I love Marissa Nadler’s version of Famous Blue Raincoat by Leonard Cohen. That’s one I’ve been listening to a lot over the last couple of years.


I love the arrangements and various sounds you use which serves to create such an enriching soundscape throughout the eight songs. They serve to create that wonderful sense of spontaneity and kind of childlike and innocent mood which perfectly offsets the deeply affecting words and songwriting of Daniel’s. Sound recordings (chirping birds, for example) also add to create this effect. What did this process involve and what elements make up these sounds in the first place?

Yes, that was the aesthetic that was there from the beginning. And the element of fun was a feature too.
It’s true there is particular effect of the juxta-positioning of sometimes harrowing lyrics with playful sounds.
I must explain a bit about how the record was made. You see, we weren’t actually in the same room for any of the recording. We both just recorded parts at home and then sent the raw material to the other to add more parts. We both used what ever instruments and things we had around us. I, for instance, did most of my recording in my attic where I have an assortment of oddities. I borrowed my (then) five-year old son’s things too sometimes and made all kinds of racket with a set of Chilean spurs and an old super 8 camera. I also ended up taking a mini disc recorder to a mountain village and recorded some church bells and rainfall. All these things found their way onto the record. Oh, and I remember sticking the microphone out of the skylight of my attic to try and capture a magpie that was cackling away on the roof.


Please take me back to your most recent record, ‘I See Three Birds Flying’, Adrian; one of your crowning jewels in a rich body of work. I love the unique world the record immerses you into – like any great songwriting records – where ‘The Starlight Hotel’, ‘Alice Among The Pines’, ‘Lady Lazarus’, are just some of the imagery and characters inherent in the enlightening journey. I would love to gain an insight into the space and time in which you wrote this record please? Also, the creative process involved. I apologize as this seems such a criminally general (and over-simplistic) question. It never ceases to amaze me how your songs are so effortlessly interwoven together that forms one large cohesive whole, steeped in unfathomable beauty.

Gosh, that’s nice of you! Well I mentioned that attic earlier and that’s where I wrote the songs for ‘I See Three Birds Flying’. Two of them, ‘Fortune Teller Song’ and ‘Alice Among The Pines’ happened in the same evening. Sometimes there is a kind of magic hour there where everything goes silent, just before it gets dark. And afterwards I sometimes find myself sitting on my chair with just the blue glow of the skylight and the stars coming out. I spent a lot of time there capturing the songs. I suppose I just found my way into another world and didn’t know where I’d end up. It’s a very solitary thing which usually I need to contrast when I leave that frame of mind. Incidentally, the album was actually delayed somewhat in it’s completion. I had planned to go into the studio in the Summer of 2011 to start the recording but I suddenly fell ill. I had/have been suffering from some kind of mystery illness and then all of a sudden I was struck down with pneumonia. I called Steve from the hospital to cancel the recording. I ended up being kept in for 8 days and spent the rest of the Summer finding my feet. I remember having a notebook in my bedside locker writing bits and pieces in the hospital. Maybe if it wasn’t for that diversion, the record may have not turned out the way it did. I don’t know if that gives you any insight but those are the circumstances from where the album came.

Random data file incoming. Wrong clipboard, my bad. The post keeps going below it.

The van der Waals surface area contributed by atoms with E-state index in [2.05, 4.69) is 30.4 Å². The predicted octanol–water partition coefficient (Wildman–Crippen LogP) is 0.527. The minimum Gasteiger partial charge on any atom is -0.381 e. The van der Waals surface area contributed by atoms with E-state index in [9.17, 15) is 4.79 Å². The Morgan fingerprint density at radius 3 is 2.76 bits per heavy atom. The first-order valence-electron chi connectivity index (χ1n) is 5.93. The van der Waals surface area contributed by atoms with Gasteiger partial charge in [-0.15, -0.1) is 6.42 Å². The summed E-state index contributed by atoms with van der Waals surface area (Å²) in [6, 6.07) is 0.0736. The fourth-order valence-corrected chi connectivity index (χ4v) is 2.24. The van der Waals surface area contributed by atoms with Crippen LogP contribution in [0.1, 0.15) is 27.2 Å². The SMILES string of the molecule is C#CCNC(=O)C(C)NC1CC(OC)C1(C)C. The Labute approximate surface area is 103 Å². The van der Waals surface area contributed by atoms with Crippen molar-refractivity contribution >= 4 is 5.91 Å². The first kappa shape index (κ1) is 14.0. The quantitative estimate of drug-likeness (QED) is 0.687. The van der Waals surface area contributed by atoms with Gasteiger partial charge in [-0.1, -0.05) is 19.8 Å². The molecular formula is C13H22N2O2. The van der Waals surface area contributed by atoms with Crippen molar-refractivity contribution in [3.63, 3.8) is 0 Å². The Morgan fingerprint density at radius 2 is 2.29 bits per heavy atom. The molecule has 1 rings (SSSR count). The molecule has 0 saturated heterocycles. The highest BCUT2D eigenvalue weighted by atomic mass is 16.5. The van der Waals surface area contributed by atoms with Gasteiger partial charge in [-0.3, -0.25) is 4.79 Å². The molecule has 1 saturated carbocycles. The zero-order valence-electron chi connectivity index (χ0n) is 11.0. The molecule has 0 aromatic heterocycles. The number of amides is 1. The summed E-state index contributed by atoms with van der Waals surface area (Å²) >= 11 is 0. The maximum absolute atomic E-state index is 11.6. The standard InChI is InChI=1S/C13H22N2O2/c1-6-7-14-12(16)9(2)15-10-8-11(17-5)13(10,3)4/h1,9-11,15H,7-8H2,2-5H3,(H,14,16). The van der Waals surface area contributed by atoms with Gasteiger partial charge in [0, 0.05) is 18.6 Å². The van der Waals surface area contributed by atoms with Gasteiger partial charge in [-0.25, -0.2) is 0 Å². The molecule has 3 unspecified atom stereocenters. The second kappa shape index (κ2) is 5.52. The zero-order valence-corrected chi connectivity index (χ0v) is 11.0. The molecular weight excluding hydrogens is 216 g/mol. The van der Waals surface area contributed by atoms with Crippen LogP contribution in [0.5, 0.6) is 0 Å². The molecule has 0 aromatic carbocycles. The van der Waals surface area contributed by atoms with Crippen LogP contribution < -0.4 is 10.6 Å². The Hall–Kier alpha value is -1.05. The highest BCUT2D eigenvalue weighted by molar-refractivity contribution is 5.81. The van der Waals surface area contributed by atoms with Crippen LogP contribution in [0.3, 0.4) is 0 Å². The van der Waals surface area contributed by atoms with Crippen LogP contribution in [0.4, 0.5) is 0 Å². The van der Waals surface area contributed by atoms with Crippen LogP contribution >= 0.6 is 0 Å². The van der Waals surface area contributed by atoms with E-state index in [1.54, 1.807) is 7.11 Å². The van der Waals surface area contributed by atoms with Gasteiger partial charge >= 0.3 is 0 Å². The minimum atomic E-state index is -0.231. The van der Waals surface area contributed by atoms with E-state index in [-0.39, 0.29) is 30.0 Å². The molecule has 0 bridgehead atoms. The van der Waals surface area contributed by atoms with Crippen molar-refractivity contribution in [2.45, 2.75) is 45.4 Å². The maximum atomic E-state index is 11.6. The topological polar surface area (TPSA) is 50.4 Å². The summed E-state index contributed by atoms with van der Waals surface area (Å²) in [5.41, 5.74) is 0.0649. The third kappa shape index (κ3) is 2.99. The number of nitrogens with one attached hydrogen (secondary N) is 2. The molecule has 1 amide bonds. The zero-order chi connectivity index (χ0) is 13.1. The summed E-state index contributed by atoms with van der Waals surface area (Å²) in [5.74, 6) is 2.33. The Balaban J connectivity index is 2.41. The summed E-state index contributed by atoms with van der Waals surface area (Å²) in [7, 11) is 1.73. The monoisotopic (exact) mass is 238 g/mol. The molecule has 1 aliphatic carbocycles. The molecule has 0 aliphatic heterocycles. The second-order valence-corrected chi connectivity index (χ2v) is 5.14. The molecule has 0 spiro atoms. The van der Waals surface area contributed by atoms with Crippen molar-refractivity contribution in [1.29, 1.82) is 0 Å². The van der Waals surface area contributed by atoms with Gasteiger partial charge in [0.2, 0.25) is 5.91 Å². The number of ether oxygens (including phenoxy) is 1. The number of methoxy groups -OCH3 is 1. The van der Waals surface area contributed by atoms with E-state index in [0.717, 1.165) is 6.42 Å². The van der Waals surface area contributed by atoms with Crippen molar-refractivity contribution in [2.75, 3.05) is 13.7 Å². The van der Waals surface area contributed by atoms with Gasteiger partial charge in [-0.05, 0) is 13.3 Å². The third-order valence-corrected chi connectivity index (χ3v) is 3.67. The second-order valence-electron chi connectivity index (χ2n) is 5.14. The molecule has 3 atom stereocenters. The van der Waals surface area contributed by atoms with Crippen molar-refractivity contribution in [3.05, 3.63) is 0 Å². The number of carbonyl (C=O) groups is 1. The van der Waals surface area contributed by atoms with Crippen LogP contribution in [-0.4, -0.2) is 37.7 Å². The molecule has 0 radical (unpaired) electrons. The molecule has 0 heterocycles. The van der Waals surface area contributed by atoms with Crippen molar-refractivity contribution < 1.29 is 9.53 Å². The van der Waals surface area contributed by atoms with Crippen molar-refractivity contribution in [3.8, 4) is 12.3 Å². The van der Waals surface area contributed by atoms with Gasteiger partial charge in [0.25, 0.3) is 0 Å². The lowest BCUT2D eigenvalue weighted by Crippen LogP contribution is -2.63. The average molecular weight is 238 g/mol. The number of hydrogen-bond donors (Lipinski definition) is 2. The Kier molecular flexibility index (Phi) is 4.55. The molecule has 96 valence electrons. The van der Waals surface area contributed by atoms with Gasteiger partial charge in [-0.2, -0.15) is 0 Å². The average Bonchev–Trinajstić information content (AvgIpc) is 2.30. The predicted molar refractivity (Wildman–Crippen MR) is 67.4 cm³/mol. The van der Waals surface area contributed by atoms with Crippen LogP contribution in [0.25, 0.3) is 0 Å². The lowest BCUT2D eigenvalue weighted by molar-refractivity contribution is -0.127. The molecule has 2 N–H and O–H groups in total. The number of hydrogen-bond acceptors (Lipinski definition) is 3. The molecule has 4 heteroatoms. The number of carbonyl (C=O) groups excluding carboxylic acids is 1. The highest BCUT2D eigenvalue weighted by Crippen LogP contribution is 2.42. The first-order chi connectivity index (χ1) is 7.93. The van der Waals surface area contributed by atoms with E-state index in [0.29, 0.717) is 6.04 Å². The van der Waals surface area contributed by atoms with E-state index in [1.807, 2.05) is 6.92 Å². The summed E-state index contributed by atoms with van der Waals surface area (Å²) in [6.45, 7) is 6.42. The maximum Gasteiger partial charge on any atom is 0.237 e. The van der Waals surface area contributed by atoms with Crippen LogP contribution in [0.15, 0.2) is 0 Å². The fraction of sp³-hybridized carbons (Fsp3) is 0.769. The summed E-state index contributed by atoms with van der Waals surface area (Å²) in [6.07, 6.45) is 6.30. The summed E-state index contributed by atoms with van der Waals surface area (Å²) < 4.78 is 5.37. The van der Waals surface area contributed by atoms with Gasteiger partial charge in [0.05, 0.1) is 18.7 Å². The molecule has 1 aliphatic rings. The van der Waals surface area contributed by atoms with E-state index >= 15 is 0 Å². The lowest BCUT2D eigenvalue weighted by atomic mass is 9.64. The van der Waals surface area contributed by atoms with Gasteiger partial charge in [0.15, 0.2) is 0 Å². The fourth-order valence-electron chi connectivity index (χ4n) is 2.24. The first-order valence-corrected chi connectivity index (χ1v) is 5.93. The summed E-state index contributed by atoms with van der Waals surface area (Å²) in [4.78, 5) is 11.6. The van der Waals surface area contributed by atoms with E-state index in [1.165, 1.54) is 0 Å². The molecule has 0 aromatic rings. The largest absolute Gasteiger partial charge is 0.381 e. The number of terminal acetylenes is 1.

You kindly shared with us some tour diaries of yours from the not-too-distant past. Are there any moments of your recent travels that you’d like to recount please? I imagine Europe and the act of traveling must be a wonderful source of inspiration for your own songwriting?

In the last twelves months or so, I don’t think I’ve ever travelled so much with my music. I love to take photographs of where I go too. Not necessarily of well-known landmarks but anything, even the close up of a sticker on a lamp post in Oberhausen or a parked car in a leafy street in Utrecht. The pictures take me back to that moment. Again a very solitary experience. I pretty much did 50 or 60 gigs by myself, being my own tour manager and merch guy…I got to meet a lot of amazing people, be it at the gigs or just on a HiSpeed train.
People really brought something to my experience where ever I went.
I remember talking to a lovely girl in Dresden, her name was Kristin, I told her how nice everyone had been to me (I had just spent a week or so crossing The Netherlands and Germany.) Her deadpan reply made me laugh, she just said, “well, with music that you make did you expect everyone to be cross with you?” I put that in my diary the next morning on the way to Cologne.


Can you share with me please any ideas you have planned for the follow-up to ‘I See Three Birds Flying’? Also, what records have you been listening to most these days?

Ah, let’s see. I discovered this great record this summer, released earlier this year: and album called ‘Still Smiling’ by Blixa Bargeld & Teho Teardo. I think it’s incredible. The strings are great…the arrangements, the overall sound and the writing is sometimes bonkers. I also remembered how much I love the sound of German. Blixa is in fine voice, I don’t think I’ve ever heard him sound better. It’s beautifully recorded too. That’s the album of the year for me, so far. There are others too.

As I write, I’m mentally preparing to go into the studio tomorrow to start a new album. I have a lot of new songs and just feel it’s the right time to get on that horse again.